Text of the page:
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2013 Collegiate Mountain bike Nationals

By Kip Otterness

It was around 8:00 PM Thursday night when I was driving up the super windy and steep road up to Beech Mountain that the snow began to fall. Ignoring the constant mind numbing squeeling coming from my serpentine belt I thought for the first time that this snow may actually stick. I checked the cars thermometer and my heart sunk, allegedly it was 22 degrees outside. When I got out of the car and took my bike off the rack I believed every degree of the thermometer because I struggled unclipping the wheel securing snaps. After getting to my room I decided to sleep rather than fret about the weather.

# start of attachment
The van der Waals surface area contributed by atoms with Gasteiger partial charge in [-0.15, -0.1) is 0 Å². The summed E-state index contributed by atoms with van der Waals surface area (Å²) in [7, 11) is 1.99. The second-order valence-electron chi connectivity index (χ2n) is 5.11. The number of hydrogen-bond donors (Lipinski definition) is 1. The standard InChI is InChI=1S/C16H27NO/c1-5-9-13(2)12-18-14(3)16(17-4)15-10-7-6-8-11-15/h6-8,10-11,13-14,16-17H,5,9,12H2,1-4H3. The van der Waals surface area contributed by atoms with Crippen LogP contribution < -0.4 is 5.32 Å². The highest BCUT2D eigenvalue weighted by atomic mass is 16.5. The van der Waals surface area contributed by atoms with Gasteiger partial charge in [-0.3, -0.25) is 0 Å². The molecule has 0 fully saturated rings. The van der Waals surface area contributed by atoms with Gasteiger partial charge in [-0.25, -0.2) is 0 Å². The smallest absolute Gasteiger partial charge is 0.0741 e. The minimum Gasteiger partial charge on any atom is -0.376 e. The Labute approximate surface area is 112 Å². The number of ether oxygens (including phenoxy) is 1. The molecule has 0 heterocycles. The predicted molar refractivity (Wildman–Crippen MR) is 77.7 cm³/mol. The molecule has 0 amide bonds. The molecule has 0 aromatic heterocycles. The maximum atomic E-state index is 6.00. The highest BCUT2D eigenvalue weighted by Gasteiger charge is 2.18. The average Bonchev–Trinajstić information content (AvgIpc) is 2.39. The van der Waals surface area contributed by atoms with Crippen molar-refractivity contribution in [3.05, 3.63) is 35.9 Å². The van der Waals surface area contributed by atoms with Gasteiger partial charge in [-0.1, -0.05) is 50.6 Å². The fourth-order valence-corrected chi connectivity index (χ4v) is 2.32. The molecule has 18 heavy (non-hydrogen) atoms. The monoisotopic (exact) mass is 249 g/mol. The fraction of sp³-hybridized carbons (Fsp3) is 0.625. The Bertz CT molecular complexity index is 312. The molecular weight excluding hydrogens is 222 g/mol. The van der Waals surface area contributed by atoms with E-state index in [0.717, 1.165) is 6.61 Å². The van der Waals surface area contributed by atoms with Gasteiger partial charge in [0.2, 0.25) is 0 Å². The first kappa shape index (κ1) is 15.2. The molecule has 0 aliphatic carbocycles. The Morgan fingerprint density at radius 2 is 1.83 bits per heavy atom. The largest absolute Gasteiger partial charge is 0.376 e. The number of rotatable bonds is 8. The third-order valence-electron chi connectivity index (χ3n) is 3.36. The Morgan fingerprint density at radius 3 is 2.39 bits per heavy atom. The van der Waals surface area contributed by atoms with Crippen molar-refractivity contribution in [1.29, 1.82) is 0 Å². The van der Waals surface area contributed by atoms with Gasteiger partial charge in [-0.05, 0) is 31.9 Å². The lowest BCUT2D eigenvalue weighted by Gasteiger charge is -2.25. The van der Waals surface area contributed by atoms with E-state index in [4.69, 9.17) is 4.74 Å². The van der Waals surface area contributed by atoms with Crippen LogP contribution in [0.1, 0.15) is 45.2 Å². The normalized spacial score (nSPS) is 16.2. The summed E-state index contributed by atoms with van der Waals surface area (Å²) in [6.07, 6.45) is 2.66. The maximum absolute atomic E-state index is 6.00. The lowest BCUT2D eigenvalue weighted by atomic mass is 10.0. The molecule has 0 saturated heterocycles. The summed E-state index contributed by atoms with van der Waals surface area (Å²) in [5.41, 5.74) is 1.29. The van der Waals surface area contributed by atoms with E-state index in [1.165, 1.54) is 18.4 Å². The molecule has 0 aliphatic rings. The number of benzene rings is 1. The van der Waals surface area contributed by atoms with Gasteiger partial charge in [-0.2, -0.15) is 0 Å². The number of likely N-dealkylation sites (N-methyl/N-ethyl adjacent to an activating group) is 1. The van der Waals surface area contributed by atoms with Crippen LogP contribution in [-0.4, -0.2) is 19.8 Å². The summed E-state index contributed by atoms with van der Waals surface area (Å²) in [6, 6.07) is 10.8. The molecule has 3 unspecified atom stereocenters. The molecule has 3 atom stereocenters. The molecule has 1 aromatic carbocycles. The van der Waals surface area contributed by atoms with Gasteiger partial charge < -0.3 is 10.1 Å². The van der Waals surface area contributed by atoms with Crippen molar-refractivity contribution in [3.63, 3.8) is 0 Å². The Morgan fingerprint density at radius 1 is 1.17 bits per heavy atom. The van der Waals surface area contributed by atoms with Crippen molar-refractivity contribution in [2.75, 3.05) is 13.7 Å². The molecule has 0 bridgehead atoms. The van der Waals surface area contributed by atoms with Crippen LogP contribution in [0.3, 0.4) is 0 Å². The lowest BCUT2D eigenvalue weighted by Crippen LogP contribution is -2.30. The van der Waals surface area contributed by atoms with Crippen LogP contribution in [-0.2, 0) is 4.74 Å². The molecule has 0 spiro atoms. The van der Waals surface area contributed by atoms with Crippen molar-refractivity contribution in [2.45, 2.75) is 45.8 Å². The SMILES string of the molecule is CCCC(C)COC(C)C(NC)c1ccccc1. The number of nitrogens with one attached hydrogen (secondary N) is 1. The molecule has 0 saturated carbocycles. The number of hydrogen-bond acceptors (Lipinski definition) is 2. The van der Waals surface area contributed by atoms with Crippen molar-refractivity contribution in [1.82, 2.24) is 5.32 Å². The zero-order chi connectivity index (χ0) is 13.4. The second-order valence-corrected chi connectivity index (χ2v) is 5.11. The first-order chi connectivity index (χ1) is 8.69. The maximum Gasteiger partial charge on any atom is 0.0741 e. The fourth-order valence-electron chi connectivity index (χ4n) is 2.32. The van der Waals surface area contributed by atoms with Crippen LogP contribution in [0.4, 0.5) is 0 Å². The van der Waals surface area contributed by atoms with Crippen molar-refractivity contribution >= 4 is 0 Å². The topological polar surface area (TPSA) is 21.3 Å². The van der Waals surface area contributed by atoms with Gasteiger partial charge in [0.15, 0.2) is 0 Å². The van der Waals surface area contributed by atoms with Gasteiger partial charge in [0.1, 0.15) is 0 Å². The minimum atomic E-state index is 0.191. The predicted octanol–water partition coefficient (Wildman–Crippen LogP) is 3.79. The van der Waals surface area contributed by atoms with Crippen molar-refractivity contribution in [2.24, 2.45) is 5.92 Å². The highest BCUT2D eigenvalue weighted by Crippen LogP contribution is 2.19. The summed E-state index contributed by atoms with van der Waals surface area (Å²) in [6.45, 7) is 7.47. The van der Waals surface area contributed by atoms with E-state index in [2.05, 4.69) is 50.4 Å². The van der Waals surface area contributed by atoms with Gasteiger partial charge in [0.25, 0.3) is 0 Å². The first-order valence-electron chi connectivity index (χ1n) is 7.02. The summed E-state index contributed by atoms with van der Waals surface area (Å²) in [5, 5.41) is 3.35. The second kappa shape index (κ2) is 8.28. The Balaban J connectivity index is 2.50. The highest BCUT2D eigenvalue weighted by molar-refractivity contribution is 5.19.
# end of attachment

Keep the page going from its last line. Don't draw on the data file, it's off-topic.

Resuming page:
Friday morning I woke up to at least an inch and a half of some pure powder. After eating a box of pop tarts I decided it was time to get my tokyo drift on as I descended to the base of the mountain. I picked up my number plate and began walking the downhill course. It was completely covered in snow and unrecognizable. It became clear the technique to riding the course would have to be let the early risers take the lift and clean out the trails as they skid and clear the snow of the rocks. By the time 11:00am rolled around the temperature was still around 20 degrees and the winds were brutal but I figured it was time to take a few laps. My first lap was spotless despite a couple slips on iced rocks. Upon getting to the main rock garden I realized that this race was going to be a true spctacle, there was just a line of people too nervous to drop in over the chute of frozen rocks. At least three quarters of the racers couldn't make it down a line without sliding out and eating rock. I made it through with one simple pedal dab and felt great! The next practice run I managed to do the same thing but on the exit of the woods out of the rock garden there is a massive gap that rockets you over a boulder and over a slow S shaped berm. It was clear that if you wanted to qualify well this gap was mandatory. I pushed up and pedaled as hard as I could into the lip, it this time I had the misfortune of hitting a hidden and iced over rock. An entire pedal stroke pushing the rear wheel to break its traction and slide down the rock sent my flying. The next thing to stop me was a well placed rock feature which caught me square in the kidney and hip. That run ended my practice and I decided to wait it out until thre qualifying run. As I coasted down the hill in some serious pain I heard a blood curdling scream as someone who had just broken his femur in the jump section was being medically attended to. After seeing the carnage in practice I decided a steady qualifying run would get me in the top 35 of the 60some riders. A small crash up top in the course in a relatively flat section set me back in time. After seeing the crashes in the rock garden in practice I decided that I shouldn't panic but instead should just focus on a clean run and I figured I could still qualify. I cleaned everything smoothly beyond my original crash and maybe one pedal dab and came down with a 3:15. As it turns out there were no big crashes in qualifying and my race strategy did not pay off. The Division 1 racing field was stacked and the cutoff time ended up being 3:00 flat a whole 15 seconds faster than both my time and the cutoff time for Division 2 racers. Had I not crashed I think I could have snuck into that time but it still would have been a close call. I ended up in 51st place with my run including the crash so although I did not get to actually race on Saturday the placement was about what I expected.